Prior to being terminated, Pirone does not appear to have had any indication from his superiors that his work was unsatisfactory. However, Pirone's upward movement had stopped in 1972. Thereafter he was demoted from manager to senior expense analyst in 1972, and from senior expense analyst to senior analyst microfilm in 1973. When terminated, Pirone was assistant project coordinator in the claims redesign project unit. The unit was staffed by four employees -- Patricia Martini, who headed the unit, Pirone, Helena Grebis and Dolores Mangold. Both Grebis and Mangold were considerably younger than Pirone.
The decision to terminate Pirone was made by Edward Murray, vice president in charge of the systems department. Murray testified that he chose to let Pirone go because the unit could function adequately with two rather than three employees, and it was his belief that Pirone's termination would have the least impact on the unit's operational capabilities. He believed the two women retained had performed better and had greater future potential. In addition to these two women, a number of employees in other units in the systems department younger than Pirone were retained. Pirone was never offered the opportunity to accept one of the positions in which these younger employees were retained.
Barker, at termination, was a personal lines supervisor in the auto casualty unit of the personal lines underwriting department. Prior to April, 1978, Barker had had several confrontations with his supervisors for misinforming them about what had happened in the field and for disregarding explicit instructions. In December, 1977, he did an assigned risk audit in Philadelphia. Some of his criticisms were found to be invalid, and he was said to have been guilty of activities in connection with that assignment that violated company rules and regulations. In 1978, he was sent to a field office in New Jersey with specific orders not to get involved in the audit which was underway at that location. Disregarding these instructions, he interjected himself into the auditing process and criticized the manner in which the audit was being conducted. Thus, not only was Barker guilty of insubordination, but his supervisor testified that Barker's criticisms had no merit. Early in 1978, Barker scheduled an assigned risk audit of the Metropolitan field office although his superiors had given him specific instructions not to conduct any audits after the problems which resulted from his 1977 assignment in Philadelphia.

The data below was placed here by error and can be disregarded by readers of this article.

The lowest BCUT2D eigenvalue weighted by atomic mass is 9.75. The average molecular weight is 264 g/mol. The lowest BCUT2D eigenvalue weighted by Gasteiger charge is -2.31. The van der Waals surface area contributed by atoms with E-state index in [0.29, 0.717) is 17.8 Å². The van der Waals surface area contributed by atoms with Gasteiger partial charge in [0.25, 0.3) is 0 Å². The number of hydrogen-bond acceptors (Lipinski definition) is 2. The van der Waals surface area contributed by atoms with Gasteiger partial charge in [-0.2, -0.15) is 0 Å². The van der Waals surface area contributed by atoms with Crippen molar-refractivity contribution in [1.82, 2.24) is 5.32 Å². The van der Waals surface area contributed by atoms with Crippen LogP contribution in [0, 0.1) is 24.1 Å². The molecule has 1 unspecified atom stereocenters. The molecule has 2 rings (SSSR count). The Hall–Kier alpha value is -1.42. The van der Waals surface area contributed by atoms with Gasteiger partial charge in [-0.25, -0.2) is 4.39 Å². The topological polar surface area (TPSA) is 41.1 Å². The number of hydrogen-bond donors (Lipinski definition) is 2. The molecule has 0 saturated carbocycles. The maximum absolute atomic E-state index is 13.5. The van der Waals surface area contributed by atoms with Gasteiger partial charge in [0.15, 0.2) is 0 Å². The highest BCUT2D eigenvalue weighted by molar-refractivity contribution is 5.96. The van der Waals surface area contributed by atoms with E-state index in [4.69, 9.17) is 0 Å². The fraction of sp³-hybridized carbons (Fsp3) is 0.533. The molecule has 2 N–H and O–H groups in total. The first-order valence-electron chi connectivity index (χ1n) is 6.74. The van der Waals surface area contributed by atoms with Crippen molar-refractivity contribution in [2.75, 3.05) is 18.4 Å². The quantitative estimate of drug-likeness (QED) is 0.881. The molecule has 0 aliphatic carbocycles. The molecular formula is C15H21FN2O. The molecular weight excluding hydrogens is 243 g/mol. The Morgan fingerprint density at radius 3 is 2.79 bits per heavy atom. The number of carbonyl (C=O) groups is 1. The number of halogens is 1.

John J. Kennedy, an assistant vice president, was asked by Robert Sink, senior vice president in charge of the personal lines underwriting department, to determine what employees and positions could be eliminated with the least adverse impact on the operations of the department. At the time, three units were functioning in the department. Kennedy, after a conversation with David Brooks, Barker's immediate supervisor, and Vincent Buda, Brooks' boss, decided to let Barker go. Kennedy testified that he had taken the Philadelphia, New Jersey and Metropolitan field office incidents into account in deciding to terminate Barker. Moreover, he complained that Barker had spent time ...